Porzingis Addresses Knee Injury: 'Keeping The Door Open' On Mavs Future

Mike Fisher

The Dallas Mavericks announced Friday that Kristaps Porzingis has a meniscus tear in his right knee that he sustained in Game 1 of the Mavericks-Clippers first-round NBA Playoffs series in the Orlando Bubble. The official announcement is that he will miss the remainder of the series.

But that's just the beginning of answers to the many questions that now exist.

"It's super disappointing. Super frustrating,'' said Porzingis on Saturday morning via our Zoom call with the DFW media. "But I learned how to accept that feeling and look forward.''

At the same time, Porzingis is declining to accept the likelihood that he's done for this season.

That, again, is a start. But it's only a start. More questions and answers ...

What is the severity of the tear, and the best- and worst-case scenarios?

Depending on the nature of the tear, KP could require surgery and would not play again this season. But a more mild tear—still painful, still temporarily debilitating and still notable that Porzingis played on the knee and played very productively in Games 2 and 3 before succumbing in the last two games—requires rest and rehab that could take eight weeks.

"I'm not sure (about needing surgery),'' he said. "We're hoping with the injections that I did could help ... It depends on how I'm going to feel in the next few weeks."

Porzingis actually kept asking the medical staff if he could keep trying. But they've shut that down.

Said coach Rick Carlisle: The door is not closed on the entire season if we are able to advance.''

Optimism has value. But a look at the calendar (including NBA Finals starting on Sept. 30) tells you that "out for the series'' can also easily mean "out for the season.''

But obviously, no go for KP in Game 6 (2:30 p.m. Sunday) and should the Mavs, trailing 3-2 in the series, win, he'll also watch Tuesday night's 7:30 CT tip of Game 7.

"If this is the end for my season, it has a bitter end, although I think my year as it went on,'' Porzingis said. "I got into a better rhythm, and I started playing better basketball."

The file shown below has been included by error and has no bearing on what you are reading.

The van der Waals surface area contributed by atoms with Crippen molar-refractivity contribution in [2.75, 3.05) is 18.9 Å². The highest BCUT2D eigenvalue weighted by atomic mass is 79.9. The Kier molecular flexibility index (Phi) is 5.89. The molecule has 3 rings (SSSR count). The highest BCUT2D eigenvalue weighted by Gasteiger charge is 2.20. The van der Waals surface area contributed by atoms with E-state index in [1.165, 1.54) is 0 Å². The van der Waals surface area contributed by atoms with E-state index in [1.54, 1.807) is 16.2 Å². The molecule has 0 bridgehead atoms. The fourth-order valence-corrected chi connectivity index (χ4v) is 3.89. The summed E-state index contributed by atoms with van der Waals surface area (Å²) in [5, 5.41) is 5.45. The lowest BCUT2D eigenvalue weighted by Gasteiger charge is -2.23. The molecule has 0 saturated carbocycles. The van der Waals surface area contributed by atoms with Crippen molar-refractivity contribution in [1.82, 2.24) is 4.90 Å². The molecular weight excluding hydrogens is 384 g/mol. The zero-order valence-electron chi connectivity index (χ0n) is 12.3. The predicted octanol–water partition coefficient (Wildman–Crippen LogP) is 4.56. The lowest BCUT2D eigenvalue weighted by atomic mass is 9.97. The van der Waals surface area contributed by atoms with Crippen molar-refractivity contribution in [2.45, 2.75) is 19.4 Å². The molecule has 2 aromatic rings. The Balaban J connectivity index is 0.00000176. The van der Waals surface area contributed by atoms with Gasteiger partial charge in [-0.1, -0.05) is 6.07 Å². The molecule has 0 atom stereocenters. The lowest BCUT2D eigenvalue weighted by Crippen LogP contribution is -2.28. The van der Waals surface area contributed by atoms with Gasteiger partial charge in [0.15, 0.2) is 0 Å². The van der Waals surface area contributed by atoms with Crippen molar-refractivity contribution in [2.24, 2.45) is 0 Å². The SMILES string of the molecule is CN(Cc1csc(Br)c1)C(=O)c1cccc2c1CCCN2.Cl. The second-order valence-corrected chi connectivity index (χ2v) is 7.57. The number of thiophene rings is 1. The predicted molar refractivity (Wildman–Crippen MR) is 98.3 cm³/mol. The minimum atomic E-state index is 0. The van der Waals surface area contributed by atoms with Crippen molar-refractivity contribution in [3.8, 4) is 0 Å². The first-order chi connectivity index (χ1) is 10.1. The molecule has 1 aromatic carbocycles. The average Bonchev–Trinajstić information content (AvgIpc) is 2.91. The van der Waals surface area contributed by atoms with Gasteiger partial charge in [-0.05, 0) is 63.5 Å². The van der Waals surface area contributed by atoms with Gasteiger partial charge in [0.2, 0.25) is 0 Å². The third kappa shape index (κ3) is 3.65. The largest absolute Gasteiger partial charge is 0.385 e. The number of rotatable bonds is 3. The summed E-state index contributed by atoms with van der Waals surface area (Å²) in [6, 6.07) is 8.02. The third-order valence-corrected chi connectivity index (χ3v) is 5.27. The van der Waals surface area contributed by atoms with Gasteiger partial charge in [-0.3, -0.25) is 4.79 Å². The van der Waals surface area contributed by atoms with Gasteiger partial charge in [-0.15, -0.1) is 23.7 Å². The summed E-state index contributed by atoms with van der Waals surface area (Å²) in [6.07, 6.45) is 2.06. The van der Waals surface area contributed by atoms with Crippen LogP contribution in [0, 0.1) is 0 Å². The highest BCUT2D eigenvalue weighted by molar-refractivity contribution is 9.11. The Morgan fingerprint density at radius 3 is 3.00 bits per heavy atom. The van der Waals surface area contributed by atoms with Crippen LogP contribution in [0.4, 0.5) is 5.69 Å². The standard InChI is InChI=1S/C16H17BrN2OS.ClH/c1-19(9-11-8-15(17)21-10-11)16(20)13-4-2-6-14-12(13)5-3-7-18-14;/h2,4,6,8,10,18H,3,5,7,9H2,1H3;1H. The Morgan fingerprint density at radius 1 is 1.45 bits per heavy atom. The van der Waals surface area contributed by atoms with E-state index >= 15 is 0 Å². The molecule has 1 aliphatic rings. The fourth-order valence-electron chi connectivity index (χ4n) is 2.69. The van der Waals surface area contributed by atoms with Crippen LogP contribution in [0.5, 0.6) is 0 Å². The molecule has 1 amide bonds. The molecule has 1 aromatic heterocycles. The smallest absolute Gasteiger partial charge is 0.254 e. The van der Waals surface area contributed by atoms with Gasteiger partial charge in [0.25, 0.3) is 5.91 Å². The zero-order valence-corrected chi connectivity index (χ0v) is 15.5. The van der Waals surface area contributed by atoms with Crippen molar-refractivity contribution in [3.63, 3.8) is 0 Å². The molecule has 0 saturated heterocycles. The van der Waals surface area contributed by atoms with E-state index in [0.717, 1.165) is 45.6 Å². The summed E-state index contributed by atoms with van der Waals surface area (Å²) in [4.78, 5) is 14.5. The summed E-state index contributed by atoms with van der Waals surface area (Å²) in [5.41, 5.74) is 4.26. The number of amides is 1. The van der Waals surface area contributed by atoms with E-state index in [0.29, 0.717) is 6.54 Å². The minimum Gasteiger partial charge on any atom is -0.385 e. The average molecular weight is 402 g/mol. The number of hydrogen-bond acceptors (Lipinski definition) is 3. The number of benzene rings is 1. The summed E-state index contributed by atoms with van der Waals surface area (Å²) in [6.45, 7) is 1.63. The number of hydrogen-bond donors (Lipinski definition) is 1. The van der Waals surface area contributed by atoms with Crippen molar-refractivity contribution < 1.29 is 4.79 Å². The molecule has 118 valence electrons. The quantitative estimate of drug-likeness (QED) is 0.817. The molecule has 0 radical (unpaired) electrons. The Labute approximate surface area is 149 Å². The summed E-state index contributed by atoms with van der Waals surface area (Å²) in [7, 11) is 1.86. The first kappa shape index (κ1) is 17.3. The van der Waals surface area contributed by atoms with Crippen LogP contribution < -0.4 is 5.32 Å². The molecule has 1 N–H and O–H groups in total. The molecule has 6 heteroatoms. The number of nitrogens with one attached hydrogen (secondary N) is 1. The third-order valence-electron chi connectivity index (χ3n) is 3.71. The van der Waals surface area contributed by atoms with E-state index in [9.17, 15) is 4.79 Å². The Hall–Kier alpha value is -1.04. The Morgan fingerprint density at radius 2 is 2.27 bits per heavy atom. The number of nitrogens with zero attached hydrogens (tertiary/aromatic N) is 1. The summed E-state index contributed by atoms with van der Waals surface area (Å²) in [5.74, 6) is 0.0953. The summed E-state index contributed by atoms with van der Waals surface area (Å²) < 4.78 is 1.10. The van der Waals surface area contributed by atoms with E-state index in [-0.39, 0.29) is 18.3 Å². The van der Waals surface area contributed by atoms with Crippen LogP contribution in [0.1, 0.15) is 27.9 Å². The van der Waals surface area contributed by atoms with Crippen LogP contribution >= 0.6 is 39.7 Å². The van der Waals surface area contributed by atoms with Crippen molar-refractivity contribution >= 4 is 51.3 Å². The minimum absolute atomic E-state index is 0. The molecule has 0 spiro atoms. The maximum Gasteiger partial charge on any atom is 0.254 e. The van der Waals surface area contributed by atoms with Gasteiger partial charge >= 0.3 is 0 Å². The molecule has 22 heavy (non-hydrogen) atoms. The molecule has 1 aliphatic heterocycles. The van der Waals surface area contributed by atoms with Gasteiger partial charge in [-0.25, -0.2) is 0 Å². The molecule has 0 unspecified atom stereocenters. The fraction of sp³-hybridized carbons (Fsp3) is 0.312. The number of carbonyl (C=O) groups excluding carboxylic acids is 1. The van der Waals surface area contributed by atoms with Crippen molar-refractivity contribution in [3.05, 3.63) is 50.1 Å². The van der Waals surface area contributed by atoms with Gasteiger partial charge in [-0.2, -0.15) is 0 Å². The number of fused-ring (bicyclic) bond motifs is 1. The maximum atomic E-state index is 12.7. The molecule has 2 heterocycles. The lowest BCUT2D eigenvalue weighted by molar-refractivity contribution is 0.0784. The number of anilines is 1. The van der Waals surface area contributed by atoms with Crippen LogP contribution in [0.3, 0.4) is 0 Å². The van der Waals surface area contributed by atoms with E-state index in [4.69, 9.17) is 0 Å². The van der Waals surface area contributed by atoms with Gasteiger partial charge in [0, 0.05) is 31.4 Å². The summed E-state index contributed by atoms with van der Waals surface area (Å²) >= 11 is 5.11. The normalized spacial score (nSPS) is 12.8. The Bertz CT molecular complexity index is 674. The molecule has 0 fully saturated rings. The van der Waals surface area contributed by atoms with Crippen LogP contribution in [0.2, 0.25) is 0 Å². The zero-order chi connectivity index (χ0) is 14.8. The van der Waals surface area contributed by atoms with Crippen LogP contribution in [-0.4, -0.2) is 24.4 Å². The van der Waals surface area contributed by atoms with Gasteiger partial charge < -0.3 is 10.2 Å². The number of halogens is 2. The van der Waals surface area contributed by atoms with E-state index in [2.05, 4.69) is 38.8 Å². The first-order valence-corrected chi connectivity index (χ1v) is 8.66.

Is it fair to call KP's knee issues "chronic''?

The 7' 3" center has dealt with past injury issues in both knees. The left knee is the one in which Porzingis tore the ACL in February 2018 while with the Knicks, after which a 20-month rehab (and a trade to Dallas) ensued.

That knee is no longer problematic.

But Porzingis also missed 10 consecutive games from Dec. 31 to Jan. 17 with right knee soreness. The Mavs indicated that this issue was simply a recurrence of that issue ... Which, as it turns out, it is not.

It might be more fair to simply term Porzingis as "unlucky'' here. A meniscus tear is a fairly common thing, often simply the result of twisting the knee in just the wrong way. It doesn't have to haunt him forever ... though oftentimes the patient develops arthritis in the knee at a later age.

If surgery is needed, will it work?

That, according to DallasBasketball.com contributor Jeff Stotts, is a virtual certainty—unless there is also underlying cartilage damage that is about more than just the meniscus.

And by the way, the surgery is about a removal of meniscus—again, a fairly common thing.

Can he "change his playing style''?

In terms of the idea that KP should in the future try not to run or jump, nah. The Mavericks just signed him to a $158-million contract knowing about the one knee and believing that he is an unusually talented and critical piece to an eventual championship chase.

But long-term maintenance of his knees? Of his health? Long-term consideration of minutes limits and nights off? An acceptance of his vulnerability to injury, whether it's because he's 7' 3" or it's because of his style of play?

And ... building a roster with all of those issues in mind, meaning prioritizing a backup big who can simulate some of what Porzingis does when he's unavailable?

Those ideas make sense ... without any panic about his future.

Said KP: "I can't be worried about that. These things happen. What I can do is focus on the work I put on to avoid (negatives).''

What will Dallas miss?

This has been KP's first NBA Playoffs experience. The 25-year-old Porzingis has averaged 23.7 points and 8.7 rebounds in 31.3 minutes a game while shooting 52% from the field and 52% on 3s.

And for the year: 20.4 points, 9.5 rebounds 1.8 assists and two blocks—with his rebounds and assists averages representing career-highs.

Coach Rick Carlisle said before Game 5 that Porzingis “desperately wants to play,'' adding that if he can't participate, "it’s going to be because he’s unable to, not just simply because it’s sore. He’s played with things that are sore all year, and he’s a tough guy.”

A disservice had been done to Porzingis in some quarters because the Mavs originally spoke of the knee problem as being "soreness.'' Yes, it was "soreness''—because he had a meniscus tear.

The Mavericks in the bubble will miss his unique on-floor partnership with the majestic Luka Doncic. They will miss his Unicorn production. And yes, they will miss Kristaps Porzingis' "toughness.''

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